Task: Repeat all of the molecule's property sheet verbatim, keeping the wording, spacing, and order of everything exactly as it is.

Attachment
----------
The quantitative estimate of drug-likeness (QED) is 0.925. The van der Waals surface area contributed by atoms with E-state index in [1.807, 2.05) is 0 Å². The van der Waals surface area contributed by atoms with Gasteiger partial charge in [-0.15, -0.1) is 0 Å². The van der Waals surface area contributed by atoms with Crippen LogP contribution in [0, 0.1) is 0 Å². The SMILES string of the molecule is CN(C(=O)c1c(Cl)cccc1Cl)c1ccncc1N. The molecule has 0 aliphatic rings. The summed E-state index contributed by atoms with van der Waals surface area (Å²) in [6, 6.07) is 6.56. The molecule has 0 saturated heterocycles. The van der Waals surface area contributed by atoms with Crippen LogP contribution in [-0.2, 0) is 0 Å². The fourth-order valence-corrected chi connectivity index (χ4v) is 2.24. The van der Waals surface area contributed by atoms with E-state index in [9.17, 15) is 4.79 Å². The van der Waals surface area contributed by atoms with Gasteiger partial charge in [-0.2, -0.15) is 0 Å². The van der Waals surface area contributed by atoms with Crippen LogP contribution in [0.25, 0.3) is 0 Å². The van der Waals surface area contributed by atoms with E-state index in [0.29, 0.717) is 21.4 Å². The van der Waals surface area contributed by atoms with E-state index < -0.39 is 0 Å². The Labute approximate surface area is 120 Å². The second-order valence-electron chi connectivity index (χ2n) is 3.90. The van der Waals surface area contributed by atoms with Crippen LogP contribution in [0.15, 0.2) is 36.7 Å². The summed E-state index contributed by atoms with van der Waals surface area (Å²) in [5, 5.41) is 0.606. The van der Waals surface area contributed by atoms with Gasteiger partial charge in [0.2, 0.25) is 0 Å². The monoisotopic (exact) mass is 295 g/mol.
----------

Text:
The quantitative estimate of drug-likeness (QED) is 0.925. The van der Waals surface area contributed by atoms with E-state index in [1.807, 2.05) is 0 Å². The van der Waals surface area contributed by atoms with Gasteiger partial charge in [-0.15, -0.1) is 0 Å². The van der Waals surface area contributed by atoms with Crippen LogP contribution in [0, 0.1) is 0 Å². The SMILES string of the molecule is CN(C(=O)c1c(Cl)cccc1Cl)c1ccncc1N. The molecule has 0 aliphatic rings. The summed E-state index contributed by atoms with van der Waals surface area (Å²) in [6, 6.07) is 6.56. The molecule has 0 saturated heterocycles. The van der Waals surface area contributed by atoms with Crippen LogP contribution in [-0.2, 0) is 0 Å². The fourth-order valence-corrected chi connectivity index (χ4v) is 2.24. The van der Waals surface area contributed by atoms with E-state index in [9.17, 15) is 4.79 Å². The van der Waals surface area contributed by atoms with Gasteiger partial charge in [-0.2, -0.15) is 0 Å². The van der Waals surface area contributed by atoms with Crippen LogP contribution in [0.25, 0.3) is 0 Å². The van der Waals surface area contributed by atoms with E-state index in [0.29, 0.717) is 21.4 Å². The van der Waals surface area contributed by atoms with E-state index < -0.39 is 0 Å². The Labute approximate surface area is 120 Å². The second-order valence-electron chi connectivity index (χ2n) is 3.90. The van der Waals surface area contributed by atoms with Crippen LogP contribution in [0.15, 0.2) is 36.7 Å². The summed E-state index contributed by atoms with van der Waals surface area (Å²) in [5, 5.41) is 0.606. The van der Waals surface area contributed by atoms with Gasteiger partial charge in [0.2, 0.25) is 0 Å². The monoisotopic (exact) mass is 295 g/mol.